Butig, Lanao Del Sur — Sunny in the morning, wet in the afternoon.
Such is the many ironies of Butig; once associated with the infamous Maute terror group, but now, a shining example of peace and development in this part of Mindanao.
Butig, which is about a two-hour drive from Marawi City, is flanked by the majestic “Sleeping Beauty” mountain range, so named because it resembles a lady in deep slumber from afar.
Like the namesake of its topography, Butig seems like a sleepy town. But it is slowly waking up – and coming to life.
In a covered court in Barangay Sandab, around 330 morits (students of Islam), their parents and ustadz (teachers) gathered for a day to celebrate their culture and participate in various peace-building initiatives.
The morits came from three madaris (school of Islam) in the area. All of them were eager to take part in the series of activities lined up for them.
The Office of the Presidential Adviser on the Peace (OPAPP), in partnership with the 49th Infantry Battalion and the 12th Civil Military Operations Battalion of the Philippine Army, as well as the Youth for Peace Movement-Butig Chapter and Youth Leadership Summit, launched on October 31 the “Rise Madrasah Operations” in Butig, an activity which aimed to strengthen Islamic education as a means of countering the spread of violent extremist in the municipality.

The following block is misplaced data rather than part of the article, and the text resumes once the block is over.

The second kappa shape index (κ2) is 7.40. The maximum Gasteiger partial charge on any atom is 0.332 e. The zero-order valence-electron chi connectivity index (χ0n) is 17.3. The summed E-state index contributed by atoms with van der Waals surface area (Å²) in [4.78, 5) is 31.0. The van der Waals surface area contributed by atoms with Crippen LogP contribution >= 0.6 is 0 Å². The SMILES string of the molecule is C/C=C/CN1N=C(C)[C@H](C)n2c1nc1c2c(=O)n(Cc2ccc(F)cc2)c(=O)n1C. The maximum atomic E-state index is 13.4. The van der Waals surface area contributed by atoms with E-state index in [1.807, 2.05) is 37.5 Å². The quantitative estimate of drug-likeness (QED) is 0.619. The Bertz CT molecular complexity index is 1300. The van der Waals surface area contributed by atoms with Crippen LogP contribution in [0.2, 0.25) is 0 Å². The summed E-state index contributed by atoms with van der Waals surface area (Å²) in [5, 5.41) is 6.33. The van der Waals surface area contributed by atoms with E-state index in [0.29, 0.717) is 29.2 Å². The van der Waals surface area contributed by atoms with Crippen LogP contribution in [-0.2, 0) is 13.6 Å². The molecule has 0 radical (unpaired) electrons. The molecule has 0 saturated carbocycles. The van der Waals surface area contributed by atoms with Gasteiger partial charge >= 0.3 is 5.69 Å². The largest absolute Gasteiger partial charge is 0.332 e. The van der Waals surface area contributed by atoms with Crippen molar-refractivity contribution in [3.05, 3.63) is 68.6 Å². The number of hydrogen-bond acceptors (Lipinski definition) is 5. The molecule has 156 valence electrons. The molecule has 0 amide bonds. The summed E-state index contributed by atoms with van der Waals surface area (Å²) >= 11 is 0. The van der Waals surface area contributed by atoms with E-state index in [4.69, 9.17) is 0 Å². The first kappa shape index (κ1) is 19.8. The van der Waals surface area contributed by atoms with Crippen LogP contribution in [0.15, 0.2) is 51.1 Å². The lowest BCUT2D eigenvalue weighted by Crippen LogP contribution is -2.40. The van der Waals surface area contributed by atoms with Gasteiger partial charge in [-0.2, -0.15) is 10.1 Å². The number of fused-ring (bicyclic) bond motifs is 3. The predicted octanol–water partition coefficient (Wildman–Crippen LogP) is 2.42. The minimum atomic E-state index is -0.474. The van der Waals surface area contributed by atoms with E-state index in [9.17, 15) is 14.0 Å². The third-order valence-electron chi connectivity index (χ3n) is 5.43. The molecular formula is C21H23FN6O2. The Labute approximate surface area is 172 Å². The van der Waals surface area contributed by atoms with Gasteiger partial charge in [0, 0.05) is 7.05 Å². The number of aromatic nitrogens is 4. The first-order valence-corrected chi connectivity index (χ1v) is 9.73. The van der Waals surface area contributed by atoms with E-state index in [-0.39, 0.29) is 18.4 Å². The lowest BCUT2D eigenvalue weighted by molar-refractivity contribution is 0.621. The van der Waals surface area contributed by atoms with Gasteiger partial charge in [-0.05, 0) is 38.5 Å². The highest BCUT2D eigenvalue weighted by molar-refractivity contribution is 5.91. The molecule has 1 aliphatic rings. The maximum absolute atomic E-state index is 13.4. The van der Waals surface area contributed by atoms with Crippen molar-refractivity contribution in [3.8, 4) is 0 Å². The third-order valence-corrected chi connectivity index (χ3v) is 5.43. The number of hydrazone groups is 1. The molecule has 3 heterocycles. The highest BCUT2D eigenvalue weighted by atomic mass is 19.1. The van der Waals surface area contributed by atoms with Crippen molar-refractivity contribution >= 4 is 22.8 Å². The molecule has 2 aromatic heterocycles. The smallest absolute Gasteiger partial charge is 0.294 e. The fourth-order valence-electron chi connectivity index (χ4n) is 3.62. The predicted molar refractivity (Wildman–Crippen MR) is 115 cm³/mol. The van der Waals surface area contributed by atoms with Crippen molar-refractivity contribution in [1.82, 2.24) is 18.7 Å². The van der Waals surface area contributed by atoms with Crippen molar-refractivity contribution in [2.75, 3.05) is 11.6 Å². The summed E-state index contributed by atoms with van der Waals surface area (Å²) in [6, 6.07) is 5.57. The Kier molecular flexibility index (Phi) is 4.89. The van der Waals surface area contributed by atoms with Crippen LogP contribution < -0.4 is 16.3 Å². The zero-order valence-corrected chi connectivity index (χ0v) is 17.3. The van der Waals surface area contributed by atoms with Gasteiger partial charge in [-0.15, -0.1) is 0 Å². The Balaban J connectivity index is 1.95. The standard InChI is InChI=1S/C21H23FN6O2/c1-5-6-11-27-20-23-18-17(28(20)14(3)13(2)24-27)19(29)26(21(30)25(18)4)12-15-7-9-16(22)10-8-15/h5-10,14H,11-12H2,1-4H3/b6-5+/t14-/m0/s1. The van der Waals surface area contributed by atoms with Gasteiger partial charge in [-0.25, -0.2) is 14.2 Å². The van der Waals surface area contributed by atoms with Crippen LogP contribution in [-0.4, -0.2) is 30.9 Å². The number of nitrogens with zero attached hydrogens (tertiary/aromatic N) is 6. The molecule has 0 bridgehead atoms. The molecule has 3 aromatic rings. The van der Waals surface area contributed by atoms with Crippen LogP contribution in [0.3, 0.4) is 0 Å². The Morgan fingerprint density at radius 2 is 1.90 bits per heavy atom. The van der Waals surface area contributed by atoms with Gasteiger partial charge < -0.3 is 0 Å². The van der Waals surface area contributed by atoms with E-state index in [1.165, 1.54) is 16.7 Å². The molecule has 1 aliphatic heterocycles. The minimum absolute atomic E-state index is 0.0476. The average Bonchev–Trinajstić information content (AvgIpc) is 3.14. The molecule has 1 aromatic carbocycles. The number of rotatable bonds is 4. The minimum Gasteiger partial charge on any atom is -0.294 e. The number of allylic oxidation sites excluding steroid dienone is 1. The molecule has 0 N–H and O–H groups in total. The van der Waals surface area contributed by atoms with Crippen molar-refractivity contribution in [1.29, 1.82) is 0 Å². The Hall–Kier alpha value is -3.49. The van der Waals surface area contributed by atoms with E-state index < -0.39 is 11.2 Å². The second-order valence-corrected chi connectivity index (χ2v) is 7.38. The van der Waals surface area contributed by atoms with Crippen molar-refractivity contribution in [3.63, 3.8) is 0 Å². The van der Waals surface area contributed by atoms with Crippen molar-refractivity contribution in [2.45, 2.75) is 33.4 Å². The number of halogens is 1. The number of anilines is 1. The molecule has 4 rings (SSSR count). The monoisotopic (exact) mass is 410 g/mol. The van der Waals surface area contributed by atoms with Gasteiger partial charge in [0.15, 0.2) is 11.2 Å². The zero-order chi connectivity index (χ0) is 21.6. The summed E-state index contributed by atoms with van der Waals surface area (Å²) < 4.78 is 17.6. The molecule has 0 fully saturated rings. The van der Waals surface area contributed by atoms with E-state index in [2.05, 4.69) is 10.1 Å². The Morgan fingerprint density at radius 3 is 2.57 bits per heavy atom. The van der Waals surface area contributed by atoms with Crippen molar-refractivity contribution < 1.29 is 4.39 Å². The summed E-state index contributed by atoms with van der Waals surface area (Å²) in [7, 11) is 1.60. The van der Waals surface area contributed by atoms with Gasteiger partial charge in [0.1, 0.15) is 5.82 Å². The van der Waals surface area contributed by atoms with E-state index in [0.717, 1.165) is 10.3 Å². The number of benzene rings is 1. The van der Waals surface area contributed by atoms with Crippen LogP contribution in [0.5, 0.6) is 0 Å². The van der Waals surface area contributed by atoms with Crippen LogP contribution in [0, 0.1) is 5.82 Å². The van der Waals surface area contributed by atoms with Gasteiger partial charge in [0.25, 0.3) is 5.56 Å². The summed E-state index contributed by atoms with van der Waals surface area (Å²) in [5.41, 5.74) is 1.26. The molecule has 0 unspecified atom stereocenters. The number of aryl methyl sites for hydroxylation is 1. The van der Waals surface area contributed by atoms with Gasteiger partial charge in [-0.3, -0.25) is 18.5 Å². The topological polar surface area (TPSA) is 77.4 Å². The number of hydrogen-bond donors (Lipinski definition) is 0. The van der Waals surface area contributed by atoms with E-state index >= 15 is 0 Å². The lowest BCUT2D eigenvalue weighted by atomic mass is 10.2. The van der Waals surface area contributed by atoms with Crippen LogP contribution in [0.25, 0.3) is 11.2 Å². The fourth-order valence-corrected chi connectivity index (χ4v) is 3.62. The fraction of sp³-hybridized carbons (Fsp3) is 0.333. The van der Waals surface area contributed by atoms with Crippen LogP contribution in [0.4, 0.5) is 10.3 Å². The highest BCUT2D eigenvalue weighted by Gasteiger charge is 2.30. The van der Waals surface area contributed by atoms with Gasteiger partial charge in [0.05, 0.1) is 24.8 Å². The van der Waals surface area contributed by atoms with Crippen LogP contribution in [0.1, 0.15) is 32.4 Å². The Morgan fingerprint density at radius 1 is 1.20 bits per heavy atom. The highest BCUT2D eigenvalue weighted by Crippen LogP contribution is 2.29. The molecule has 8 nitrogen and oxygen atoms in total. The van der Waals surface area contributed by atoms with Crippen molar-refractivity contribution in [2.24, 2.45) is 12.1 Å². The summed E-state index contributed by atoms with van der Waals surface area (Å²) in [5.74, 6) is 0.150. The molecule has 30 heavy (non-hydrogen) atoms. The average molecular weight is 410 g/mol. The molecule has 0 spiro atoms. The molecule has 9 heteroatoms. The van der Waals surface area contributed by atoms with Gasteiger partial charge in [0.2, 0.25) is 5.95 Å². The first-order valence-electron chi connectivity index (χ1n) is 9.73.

“We are here to support them (morits) to continue studying Arabic. Nandito rin tayo to motivate the ustadz to continue supporting the morits kahit na walang sahod na nakukuha. So it is a form of volunteerism para matulungan ang ating mga kabataan (We are here to support them to continue studying Arabic. We are also here to support the ustadz to continue supporting the morits even if there’s no salary. So it is a form of volunteerism to help our youth.),” according to Ashari Macaarab Lantud, YLS president.
The day began with a series of cultural presentations. Several morits showcased their acting and presentation skills during a declamation contest, followed by a recitation of various passages from the Qur’an.
Two groups of morits then performed dance numbers which highlighted the rich culture of the Maranao people. The first was a traditional one, while the other was a bit more modern.
Lt. Col. Edgar Allan Villanueva, commanding officer of the 49th Infantry Battalion, noted the significance of the day’s celebration.